Why We’re Joining the Call to Shut Down ICE Detention Centers
When President Joe Biden came into office, he promised to end the cruelty and inhumanity of President Trump’s immigration policies.
While the Biden administration has halted some of the former administration’s cruelest policies, far too many unjust anti-immigrant policies remain, and thousands of immigrants are paying the price. On Biden’s watch, Border Patrol agents are now attacking Haitian asylum-seekers and migrants in Del Rio, Texas — including small children. The government is using the illegal Title 42 program to fly people to Haiti, a country reeling from political unrest and severe natural disasters, without the opportunity to apply for asylum or other protections. Almost twice as many people are detained on an average day by Immigration and Customs Enforcement than at the start of this administration, many in prisons run by private corporations that are profiting from human misery. Only two out of more than 200 ICE detention sites have been closed.
On too many fronts, the Biden administration is failing to deliver on its promises to end the inhumane treatment of immigrants. That’s why today, we’re joining the Detention Watch Network, FIRM Action, Mijente, United We Dream, and the We Are Home Campaign’s “Communities Not Cages” National Day of Action.
We are calling on the Biden administration to shut down detention sites where thousands of people languish for months or even years. Many of these sites have well-established records of horrific conditions, reports of abuse and serious medical neglect. Detention conditions have grown even worse during the COVID-19 pandemic as detained people are left with few options to properly protect themselves from the virus.
Even if a government takes steps to improve detention conditions, detention itself is simply cruel and unnecessary. Immigration detention tears people away from their families and loved ones — when instead, they could navigate their legal proceedings while living in and continuing to contribute to their communities. Indeed, until the 1980s, most immigrants were not detained while navigating the legal process.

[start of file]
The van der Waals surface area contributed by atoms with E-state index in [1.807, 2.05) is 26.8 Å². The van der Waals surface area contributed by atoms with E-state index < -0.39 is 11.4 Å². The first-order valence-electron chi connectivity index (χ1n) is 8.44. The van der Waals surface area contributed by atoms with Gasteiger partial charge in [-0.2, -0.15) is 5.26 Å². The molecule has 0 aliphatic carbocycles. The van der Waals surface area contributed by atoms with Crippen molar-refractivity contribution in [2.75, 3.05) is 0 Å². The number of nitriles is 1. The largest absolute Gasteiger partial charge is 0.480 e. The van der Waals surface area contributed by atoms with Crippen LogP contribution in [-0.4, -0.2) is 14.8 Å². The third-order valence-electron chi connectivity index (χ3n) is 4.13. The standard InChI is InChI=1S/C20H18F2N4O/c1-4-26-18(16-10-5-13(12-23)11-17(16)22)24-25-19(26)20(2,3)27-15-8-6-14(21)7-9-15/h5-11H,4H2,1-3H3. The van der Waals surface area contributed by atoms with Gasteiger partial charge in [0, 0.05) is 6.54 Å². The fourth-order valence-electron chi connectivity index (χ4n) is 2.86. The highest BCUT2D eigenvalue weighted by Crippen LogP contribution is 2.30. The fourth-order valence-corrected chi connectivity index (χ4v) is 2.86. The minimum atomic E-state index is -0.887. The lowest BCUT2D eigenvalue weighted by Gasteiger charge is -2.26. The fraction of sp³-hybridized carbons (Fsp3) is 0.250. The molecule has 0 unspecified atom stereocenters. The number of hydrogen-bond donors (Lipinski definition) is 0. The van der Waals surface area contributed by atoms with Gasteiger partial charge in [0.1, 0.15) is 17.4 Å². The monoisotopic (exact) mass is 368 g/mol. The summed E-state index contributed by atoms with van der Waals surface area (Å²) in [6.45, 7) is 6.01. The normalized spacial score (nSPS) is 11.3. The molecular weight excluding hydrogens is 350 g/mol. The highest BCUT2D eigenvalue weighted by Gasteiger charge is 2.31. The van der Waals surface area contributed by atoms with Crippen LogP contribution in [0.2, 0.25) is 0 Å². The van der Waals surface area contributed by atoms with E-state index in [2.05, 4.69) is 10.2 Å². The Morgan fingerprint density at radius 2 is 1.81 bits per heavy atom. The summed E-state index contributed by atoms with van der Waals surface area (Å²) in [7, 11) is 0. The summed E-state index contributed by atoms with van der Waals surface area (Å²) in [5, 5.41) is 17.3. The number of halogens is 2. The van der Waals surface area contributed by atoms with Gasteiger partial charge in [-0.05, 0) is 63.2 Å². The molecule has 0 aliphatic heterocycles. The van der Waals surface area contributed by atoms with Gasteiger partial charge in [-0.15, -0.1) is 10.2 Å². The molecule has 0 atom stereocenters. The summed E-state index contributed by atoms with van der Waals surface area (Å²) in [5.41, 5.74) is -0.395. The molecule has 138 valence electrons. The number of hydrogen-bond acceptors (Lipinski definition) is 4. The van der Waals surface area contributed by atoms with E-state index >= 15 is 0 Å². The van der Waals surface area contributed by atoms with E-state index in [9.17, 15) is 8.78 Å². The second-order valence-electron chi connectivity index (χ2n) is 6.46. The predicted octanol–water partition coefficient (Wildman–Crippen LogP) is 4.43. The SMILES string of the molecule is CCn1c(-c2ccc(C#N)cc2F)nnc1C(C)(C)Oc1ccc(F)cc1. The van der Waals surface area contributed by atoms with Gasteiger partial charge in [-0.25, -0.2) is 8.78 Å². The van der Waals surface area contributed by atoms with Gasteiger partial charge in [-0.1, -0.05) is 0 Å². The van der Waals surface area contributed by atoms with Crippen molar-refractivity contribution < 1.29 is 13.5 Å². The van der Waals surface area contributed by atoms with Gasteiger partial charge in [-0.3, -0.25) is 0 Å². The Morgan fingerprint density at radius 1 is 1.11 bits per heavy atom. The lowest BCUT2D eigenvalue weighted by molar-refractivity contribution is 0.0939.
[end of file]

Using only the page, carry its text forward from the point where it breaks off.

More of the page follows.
Today, immigration detention has become the norm, not the exception, and anti-immigrant politicians continue to seek more detention in a bald-faced attempt to ensure that the U.S. government punishes people for coming here — despite their legal right to seek asylum and other forms of relief in the United States.
The White House could have — and should have — started to dismantle this system of mass incarceration from the outset of this administration. Doing so would have been amply justified. As highlighted by the Government Accountability Office (GAO), this system ballooned under the Trump administration and squandered millions of taxpayer dollars, to the benefit and profit of private prison corporations. At the same time, ICE detention has grown increasingly unpopular, as is evident from the recent passage of anti-detention legislation in New Jersey, Washington state, and Illinois.
It’s not too late: Our movement has the momentum and the opportunity to push the Biden administration for transformative change. We must move away from using detention to punish and deter migration. We must start welcoming immigrants with dignity.